The traditional or conservative approach sees education as a passive, neutral, and apolitical phenomenon which is simply a transfer of knowledge from teacher to student, with little consideration for its broader implications.

Education, at its core, is the transfer of knowledge, skills, and values from one generation to another. But to view it as a neutral and passive process is to overlook its inherently political nature. Knowledge is not static; it is constructed and reconstructed daily. Similarly, students are not empty vessels waiting to be filled; they bring their own knowledge patterns and experiences to the learning process. And teachers, far from being omniscient, are just one source of knowledge among many.

Furthermore, the rapid pace of change in today’s world renders the idea of static knowledge obsolete. Values and skills that were relevant even 50 years ago may no longer hold true today. As such, there is a pressing need to rethink our approach to education and consider alternative models.

One such alternative model is presented by the concept of hegemony, as articulated by the Italian philosopher Antonio Gramsci. Hegemony, derived from the Greek term meaning “dominance over,” refers to the subtle ways in which power is exercised through culture, education, and discourse. Unlike the coercive approach to control, which relies on force, hegemony operates through consent, shaping the way people think, feel, and perceive the world around them.

Edward Said’s critique of Orientalism further highlights the power dynamics at play in education. By essentialising and dominating narratives, Western scholars have historically imposed their worldview on the East, perpetuating a form of intellectual colonisation.

In response to the challenges mentioned above, scholars like Mehboobul Haq and Amartya Sen have advocated for a more holistic understanding of development. Sen, in particular, argues that development is not simply about economic growth but about expanding freedoms and capabilities. This includes access to education, healthcare, democracy, transparency, and security for all members of society.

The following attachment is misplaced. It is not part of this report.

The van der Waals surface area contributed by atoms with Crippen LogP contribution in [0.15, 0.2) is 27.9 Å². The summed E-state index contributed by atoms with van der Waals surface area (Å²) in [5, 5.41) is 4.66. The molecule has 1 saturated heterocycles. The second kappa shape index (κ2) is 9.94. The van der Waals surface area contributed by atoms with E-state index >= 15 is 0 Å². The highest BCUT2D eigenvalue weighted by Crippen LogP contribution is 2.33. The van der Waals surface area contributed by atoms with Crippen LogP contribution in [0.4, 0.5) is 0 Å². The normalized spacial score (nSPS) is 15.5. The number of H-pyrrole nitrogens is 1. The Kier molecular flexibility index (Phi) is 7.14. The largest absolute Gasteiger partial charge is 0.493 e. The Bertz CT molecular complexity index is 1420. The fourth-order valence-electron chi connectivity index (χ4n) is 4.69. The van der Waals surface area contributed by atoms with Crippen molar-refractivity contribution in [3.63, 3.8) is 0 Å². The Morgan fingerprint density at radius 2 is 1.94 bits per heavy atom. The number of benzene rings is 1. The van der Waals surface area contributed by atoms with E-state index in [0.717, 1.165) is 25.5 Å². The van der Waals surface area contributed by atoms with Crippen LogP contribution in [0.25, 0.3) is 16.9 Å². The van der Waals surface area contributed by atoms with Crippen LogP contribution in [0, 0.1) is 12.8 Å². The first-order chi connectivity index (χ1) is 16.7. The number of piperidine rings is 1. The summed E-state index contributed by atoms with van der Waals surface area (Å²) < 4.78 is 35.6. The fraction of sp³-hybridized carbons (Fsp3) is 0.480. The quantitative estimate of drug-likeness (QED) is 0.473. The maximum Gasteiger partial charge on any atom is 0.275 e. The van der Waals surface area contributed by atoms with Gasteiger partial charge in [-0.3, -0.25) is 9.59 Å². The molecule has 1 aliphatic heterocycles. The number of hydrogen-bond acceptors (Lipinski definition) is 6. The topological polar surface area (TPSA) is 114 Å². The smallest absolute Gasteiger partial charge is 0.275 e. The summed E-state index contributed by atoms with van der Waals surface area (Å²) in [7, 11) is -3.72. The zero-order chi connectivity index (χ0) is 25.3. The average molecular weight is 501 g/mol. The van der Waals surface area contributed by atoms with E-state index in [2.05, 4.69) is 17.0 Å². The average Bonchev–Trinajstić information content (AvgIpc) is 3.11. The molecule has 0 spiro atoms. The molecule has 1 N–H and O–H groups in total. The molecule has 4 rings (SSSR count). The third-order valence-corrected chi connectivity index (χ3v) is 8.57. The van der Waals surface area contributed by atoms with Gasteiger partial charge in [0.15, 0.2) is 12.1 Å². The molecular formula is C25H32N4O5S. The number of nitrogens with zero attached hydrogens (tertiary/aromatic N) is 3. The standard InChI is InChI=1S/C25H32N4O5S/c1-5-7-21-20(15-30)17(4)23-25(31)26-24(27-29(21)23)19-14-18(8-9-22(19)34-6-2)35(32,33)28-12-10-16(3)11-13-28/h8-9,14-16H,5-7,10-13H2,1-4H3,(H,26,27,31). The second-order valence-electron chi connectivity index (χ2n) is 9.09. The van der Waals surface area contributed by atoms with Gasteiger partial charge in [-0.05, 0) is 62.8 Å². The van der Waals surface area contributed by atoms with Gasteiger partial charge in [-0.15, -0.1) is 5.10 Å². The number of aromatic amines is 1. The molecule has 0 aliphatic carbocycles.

From this perspective, education emerges as a powerful tool for social transformation, which empowers individuals and enhances their capabilities. This requires a shift from a focus on transmission to one on transformation, challenging societal taboos and inequalities.

Higher education is cited as a crucial element in creating a competitive knowledge economy in Pakistan’s Vision 2025 agenda. The national manifesto makes mention of several of the major initiatives of HEC’s Higher Education Vision 2025, including a considerable increase in spending on higher education from 0.2 per cent of GDP to 1.4 per cent of GDP. The Vision says the country would have “a balanced educational approach, politically united, economically sound and prosperous, morally and spiritually elevated nation’s programmes to meet the 21st century challenges.”

The Vision 2025 seeks to lay the foundation of a knowledge-based economy by promoting efficient, sustainable, and effective information and communications technology (ICT) initiatives. It also emphasises the role of e-education, e-commerce, e-health, and digital government in improving governance and public sector development and shows the country’s ambition in developing smart cities. The guiding theme for the policy is that ‘the Government shall be the facilitator and enabler to encourage the private sector to drive the development in IT and Telecommunications.”